Professor John R. Williams
Smart Grid - Next Generation Utility Systems

Reducing the demand side of our energy needs can be achieved by reducing and optimizing our use of energy in transportation and in the heating and cooling of buildings. The US Green Building Coalition estimates that US buildings account for 39 percent of all energy use, and 38% of all CO2 emissions. Transportation consumes 29% of all energy.  This project targets some of the key implementation challenges of the smart grid: The Smart grid will consist of the electricity distribution network including the supplier and consumers and of a parallel monitor and control network (Grid Control Network). The Grid Control Network will be an IP based network. There will be other players in the eco systems building the Grid Control Network and connecting it to the electricity grid. This work focuses on building applications for increasing energy efficiency and peak shaving and on securing the Grid Control Network.  MIT and SAP are collaborating to build a real time meter data unification system capable of handling ten million customers.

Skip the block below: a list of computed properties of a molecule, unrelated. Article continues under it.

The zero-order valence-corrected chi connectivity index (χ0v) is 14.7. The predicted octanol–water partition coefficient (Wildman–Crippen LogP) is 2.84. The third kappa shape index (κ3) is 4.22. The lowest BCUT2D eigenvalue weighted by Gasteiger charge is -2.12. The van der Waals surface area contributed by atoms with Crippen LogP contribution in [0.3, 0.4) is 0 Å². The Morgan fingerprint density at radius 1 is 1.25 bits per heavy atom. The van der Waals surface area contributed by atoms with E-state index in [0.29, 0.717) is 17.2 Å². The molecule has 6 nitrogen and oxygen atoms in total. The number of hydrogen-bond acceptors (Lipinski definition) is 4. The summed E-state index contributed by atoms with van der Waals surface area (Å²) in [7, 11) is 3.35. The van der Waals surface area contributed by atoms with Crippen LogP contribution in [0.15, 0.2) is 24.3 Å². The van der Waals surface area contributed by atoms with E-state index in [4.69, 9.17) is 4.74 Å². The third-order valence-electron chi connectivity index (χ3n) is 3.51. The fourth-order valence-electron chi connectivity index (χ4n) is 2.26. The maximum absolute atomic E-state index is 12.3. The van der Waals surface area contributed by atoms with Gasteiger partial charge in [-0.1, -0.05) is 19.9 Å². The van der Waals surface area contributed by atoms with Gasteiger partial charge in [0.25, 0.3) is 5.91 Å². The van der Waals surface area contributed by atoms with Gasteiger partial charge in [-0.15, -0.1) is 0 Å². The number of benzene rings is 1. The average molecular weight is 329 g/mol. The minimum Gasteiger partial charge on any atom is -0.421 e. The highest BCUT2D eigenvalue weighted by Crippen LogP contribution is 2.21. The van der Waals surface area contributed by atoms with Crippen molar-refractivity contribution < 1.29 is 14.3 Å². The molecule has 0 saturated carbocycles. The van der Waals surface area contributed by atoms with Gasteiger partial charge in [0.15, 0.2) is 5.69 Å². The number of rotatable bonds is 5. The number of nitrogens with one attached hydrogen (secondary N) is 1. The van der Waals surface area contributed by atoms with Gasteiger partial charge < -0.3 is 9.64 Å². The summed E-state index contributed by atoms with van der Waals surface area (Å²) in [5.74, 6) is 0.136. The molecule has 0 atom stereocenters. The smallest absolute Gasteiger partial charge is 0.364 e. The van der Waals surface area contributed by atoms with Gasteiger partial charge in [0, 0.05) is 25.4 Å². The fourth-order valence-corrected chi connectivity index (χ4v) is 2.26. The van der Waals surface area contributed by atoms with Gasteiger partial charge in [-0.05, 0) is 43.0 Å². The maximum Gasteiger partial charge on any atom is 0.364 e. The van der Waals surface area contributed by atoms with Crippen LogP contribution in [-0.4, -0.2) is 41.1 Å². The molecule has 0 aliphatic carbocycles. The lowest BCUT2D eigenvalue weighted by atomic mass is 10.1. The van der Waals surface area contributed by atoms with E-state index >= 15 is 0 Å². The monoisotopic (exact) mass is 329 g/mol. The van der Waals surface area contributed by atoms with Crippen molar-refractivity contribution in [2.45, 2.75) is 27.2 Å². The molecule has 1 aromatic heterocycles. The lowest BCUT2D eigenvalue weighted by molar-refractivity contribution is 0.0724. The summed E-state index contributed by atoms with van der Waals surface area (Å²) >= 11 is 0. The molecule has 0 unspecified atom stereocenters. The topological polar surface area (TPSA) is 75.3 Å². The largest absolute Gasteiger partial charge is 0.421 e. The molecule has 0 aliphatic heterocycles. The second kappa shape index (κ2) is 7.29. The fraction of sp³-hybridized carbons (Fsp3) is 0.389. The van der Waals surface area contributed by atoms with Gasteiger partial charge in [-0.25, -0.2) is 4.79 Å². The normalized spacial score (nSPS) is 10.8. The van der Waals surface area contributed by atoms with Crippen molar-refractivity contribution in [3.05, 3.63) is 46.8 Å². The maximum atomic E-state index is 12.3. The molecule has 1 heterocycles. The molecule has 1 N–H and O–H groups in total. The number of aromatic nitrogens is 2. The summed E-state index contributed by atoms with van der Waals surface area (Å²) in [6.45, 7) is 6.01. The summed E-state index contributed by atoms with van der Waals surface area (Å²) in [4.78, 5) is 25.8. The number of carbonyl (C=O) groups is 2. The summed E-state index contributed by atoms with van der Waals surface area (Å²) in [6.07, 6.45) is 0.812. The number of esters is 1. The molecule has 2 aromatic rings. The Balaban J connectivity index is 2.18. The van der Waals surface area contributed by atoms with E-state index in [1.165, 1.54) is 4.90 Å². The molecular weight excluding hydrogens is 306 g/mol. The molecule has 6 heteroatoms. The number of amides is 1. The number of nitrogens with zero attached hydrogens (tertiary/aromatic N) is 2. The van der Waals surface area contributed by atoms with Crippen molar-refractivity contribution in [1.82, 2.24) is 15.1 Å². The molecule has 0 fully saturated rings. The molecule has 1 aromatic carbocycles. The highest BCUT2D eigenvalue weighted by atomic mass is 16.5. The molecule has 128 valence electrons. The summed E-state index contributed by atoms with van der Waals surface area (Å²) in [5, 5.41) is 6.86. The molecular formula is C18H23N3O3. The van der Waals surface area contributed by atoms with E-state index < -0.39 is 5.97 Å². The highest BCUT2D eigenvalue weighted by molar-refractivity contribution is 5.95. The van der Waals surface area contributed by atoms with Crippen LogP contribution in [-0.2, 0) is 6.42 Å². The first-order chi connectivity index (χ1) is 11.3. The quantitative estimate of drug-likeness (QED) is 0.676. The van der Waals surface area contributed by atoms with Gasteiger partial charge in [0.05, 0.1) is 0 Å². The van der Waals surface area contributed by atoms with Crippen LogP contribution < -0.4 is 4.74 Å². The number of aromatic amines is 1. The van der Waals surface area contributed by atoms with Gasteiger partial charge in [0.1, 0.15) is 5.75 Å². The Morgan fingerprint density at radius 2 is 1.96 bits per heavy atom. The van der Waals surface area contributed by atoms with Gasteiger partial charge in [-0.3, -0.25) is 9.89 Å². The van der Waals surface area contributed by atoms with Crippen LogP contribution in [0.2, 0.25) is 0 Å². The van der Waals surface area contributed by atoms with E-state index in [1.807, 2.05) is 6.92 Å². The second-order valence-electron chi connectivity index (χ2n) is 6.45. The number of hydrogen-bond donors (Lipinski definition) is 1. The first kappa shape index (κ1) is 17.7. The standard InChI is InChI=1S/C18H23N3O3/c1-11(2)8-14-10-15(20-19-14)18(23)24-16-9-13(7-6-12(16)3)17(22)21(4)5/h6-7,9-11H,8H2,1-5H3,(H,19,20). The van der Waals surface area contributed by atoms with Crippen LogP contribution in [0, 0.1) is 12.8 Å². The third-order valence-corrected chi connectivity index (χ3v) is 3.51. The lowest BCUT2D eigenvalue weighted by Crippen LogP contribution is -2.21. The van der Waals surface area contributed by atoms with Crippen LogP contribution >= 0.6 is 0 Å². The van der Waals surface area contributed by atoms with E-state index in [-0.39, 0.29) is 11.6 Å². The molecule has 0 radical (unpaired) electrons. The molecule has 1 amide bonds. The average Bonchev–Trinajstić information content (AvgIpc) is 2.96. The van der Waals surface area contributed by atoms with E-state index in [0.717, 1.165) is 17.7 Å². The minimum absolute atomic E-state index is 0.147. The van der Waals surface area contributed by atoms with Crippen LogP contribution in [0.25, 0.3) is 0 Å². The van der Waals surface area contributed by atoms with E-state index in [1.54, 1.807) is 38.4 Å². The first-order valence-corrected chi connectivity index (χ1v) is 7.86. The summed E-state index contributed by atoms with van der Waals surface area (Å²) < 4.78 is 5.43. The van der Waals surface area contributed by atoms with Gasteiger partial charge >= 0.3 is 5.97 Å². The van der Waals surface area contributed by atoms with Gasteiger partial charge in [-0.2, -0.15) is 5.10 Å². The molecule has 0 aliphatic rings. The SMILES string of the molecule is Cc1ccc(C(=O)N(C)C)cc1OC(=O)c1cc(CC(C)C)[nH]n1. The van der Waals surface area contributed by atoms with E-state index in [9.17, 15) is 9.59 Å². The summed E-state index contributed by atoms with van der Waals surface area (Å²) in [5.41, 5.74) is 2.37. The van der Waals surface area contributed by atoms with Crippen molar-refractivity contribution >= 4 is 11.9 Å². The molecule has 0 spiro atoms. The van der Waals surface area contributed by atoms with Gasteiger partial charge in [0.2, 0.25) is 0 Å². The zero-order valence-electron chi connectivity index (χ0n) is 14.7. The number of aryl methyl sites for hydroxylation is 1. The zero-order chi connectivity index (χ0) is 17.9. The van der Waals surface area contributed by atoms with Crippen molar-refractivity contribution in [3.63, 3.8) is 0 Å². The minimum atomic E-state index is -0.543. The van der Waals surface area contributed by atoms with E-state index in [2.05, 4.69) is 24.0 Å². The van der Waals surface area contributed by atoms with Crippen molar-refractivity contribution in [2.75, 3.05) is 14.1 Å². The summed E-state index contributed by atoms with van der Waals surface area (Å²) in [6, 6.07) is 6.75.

Mechanics of Materials and Structures back to top back to top

Professor Markus J. Buehler
Materials Science of Amyloid Protein Nanomaterials